Essay on ch 3 notes incl zara case

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Zara Case Notes(chapter 3)
2/2

Introduction
Technology enabled strategy was their key to dominating the fashion industry
Shuns advertising and rarely runs sales
Highly vertically integrated
Keeps huge swaths of its production in house
Most other fashion companies outsource to low-cost countries

Why study Zara?
Zara is currently undergoing one of the fastest global expansions that the fashion world has ever seen
Has one of the highest profitability’s in the industry
Clothing looks high fashion but is actually inexpensive

Gap: An icon in crisis
Former industry leader
Overseas contract manufacturers require hefty lead times
But trying to guess what customers want months ahead is tricky
Typical fashion industry montage: inventory=death
Too much excess product on hand leads to markdowns and write-offs
Kills profits
When sales started to decline, Dexler(former CEO) began to chase the youth market
Miniskirts and low rise jeans
Strategy didn’t work and old customers went to similar competitors
The excess inventory crushed the firm
Gap’s old strategy of attracting customers through big-budget television promotion had collapsed

Contract manufacturing: lower costs at what cost?
Traditionally thought that leveraging cheap contract manufacturing in developing countries can keep the cost of goods low
Can lower price and sell more or maintain a higher PM
Global competition among contract firms has led to race-to-the-bottom cost-cutting measures
To have the low cost bid, contract firms:
Skimp on safety
Ignore environmental concerns
Employ child labor
Gap has been singled out because it is one of the largest importers of clothes from Bangledesh
Big firms=big targets
Should ensure products are made under acceptable labor conditions to avoid brand damaging backlash that may
Turn off customers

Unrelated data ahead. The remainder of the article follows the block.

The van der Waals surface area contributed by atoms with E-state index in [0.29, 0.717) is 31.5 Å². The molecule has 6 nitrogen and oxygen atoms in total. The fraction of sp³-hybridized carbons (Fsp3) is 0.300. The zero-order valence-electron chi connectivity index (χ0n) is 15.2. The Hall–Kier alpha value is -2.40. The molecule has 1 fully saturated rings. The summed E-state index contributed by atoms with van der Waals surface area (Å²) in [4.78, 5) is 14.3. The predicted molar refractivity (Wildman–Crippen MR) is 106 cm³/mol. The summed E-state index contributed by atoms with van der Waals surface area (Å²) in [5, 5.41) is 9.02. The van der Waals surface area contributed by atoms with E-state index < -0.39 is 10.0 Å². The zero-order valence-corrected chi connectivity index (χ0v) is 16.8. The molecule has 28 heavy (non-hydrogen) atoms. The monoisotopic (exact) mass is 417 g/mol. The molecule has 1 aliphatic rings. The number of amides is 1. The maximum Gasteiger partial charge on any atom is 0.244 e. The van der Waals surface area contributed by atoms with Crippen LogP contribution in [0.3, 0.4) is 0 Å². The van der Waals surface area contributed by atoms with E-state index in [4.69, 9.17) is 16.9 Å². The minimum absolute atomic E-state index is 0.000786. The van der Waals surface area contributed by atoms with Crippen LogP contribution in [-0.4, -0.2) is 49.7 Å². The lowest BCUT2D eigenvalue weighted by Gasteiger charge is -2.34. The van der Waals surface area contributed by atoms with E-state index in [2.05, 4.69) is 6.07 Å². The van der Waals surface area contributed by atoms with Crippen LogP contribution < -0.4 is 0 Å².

Repel new hires
Leave current staff feeling betrayed
Must ensure their own ethical practices but also those of suppliers and partners

Tech for Good: Fair Factories Clearinghouse
Reebok
Developed an in-house information system to track audits of its hundreds of suppliers along dimensions such as labor, safety, and environmental practices
Donated this system to create the Fair Factories Clearinghouse nonprofit
Share audit information on contract manufacturing
Suppliers now know that if they behave irresponsibly, the Fair Factories system will record it and notify all members to avoid the firm

Key takeaways that book wrote
Zara has used technology to dominate the retail fashion industry as measured by sales, profitability, and growth.
Excess inventory in the retail apparel industry is the kiss of death. Long manufacturing lead times require executives to guess far in advance what customers will want. Guessing wrong can be disastrous, lowering margins through markdowns and write-offs.
Contract manufacturing can offer firms several advantages, including lower costs and increased profits. But firms have also struggled with the downside of cost-centric contract manufacturing when partners have engaged in sweatshop labor, poor working conditions, and environmental abuse.
Firms with products manufactured under acceptable labor conditions face multiple risks, including legal action, brand damage, reduced sales, lower employee morale, and decreased appeal among prospective employees.

Questions
1) what is the conventional wisdom of the fashion industry with respect to design, manufacturing, and advertising?
a. Design: put out new designs very infrequently
i. Designs are created and ordered months in advance and makes it hard to adapt to consumer wants and needs ii. Hard to guess that far in advance iii. New designs once or twice a season
b. Manufacturing: outsourcing with hefty lead times
i. Inventory=death ii. Contract manufacturing in low income countries to keep costs of goods low
c. Advertising
i. Typically spend 3%-5% of revenue on advertising
2) In what way is the Zara model counterintuitive? In what ways has Zara’s model made the firm a…